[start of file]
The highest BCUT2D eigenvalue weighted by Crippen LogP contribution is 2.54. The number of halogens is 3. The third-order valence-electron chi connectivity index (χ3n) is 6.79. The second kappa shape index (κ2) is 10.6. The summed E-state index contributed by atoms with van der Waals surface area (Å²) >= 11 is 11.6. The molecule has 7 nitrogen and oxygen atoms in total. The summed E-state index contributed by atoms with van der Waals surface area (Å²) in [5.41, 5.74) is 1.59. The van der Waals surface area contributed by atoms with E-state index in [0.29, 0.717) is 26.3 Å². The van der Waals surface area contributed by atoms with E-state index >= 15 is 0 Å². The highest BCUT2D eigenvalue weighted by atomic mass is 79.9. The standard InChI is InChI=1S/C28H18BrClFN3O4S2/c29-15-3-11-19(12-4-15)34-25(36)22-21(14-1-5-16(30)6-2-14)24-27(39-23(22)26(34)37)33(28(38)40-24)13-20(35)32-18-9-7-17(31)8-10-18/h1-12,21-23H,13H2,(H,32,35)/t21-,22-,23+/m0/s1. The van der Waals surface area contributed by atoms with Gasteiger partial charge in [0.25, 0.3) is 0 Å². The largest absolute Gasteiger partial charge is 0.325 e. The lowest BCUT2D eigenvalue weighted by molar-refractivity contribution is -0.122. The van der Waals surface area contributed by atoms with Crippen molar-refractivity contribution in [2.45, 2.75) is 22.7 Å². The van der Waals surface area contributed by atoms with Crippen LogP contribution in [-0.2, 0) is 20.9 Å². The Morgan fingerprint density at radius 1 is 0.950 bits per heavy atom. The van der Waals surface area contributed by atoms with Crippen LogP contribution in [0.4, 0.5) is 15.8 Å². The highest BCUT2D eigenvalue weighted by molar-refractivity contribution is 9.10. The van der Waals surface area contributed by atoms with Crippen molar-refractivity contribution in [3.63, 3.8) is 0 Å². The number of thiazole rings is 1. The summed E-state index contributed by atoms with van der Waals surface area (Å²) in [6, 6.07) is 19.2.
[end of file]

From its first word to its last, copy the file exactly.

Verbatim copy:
The highest BCUT2D eigenvalue weighted by Crippen LogP contribution is 2.54. The number of halogens is 3. The third-order valence-electron chi connectivity index (χ3n) is 6.79. The second kappa shape index (κ2) is 10.6. The summed E-state index contributed by atoms with van der Waals surface area (Å²) >= 11 is 11.6. The molecule has 7 nitrogen and oxygen atoms in total. The summed E-state index contributed by atoms with van der Waals surface area (Å²) in [5.41, 5.74) is 1.59. The van der Waals surface area contributed by atoms with E-state index in [0.29, 0.717) is 26.3 Å². The van der Waals surface area contributed by atoms with E-state index >= 15 is 0 Å². The highest BCUT2D eigenvalue weighted by atomic mass is 79.9. The standard InChI is InChI=1S/C28H18BrClFN3O4S2/c29-15-3-11-19(12-4-15)34-25(36)22-21(14-1-5-16(30)6-2-14)24-27(39-23(22)26(34)37)33(28(38)40-24)13-20(35)32-18-9-7-17(31)8-10-18/h1-12,21-23H,13H2,(H,32,35)/t21-,22-,23+/m0/s1. The van der Waals surface area contributed by atoms with Gasteiger partial charge in [0.25, 0.3) is 0 Å². The largest absolute Gasteiger partial charge is 0.325 e. The lowest BCUT2D eigenvalue weighted by molar-refractivity contribution is -0.122. The van der Waals surface area contributed by atoms with Crippen molar-refractivity contribution in [2.45, 2.75) is 22.7 Å². The van der Waals surface area contributed by atoms with Crippen LogP contribution in [-0.2, 0) is 20.9 Å². The Morgan fingerprint density at radius 1 is 0.950 bits per heavy atom. The van der Waals surface area contributed by atoms with Crippen LogP contribution in [0.4, 0.5) is 15.8 Å². The highest BCUT2D eigenvalue weighted by molar-refractivity contribution is 9.10. The van der Waals surface area contributed by atoms with Crippen molar-refractivity contribution in [3.63, 3.8) is 0 Å². The number of thiazole rings is 1. The summed E-state index contributed by atoms with van der Waals surface area (Å²) in [6, 6.07) is 19.2.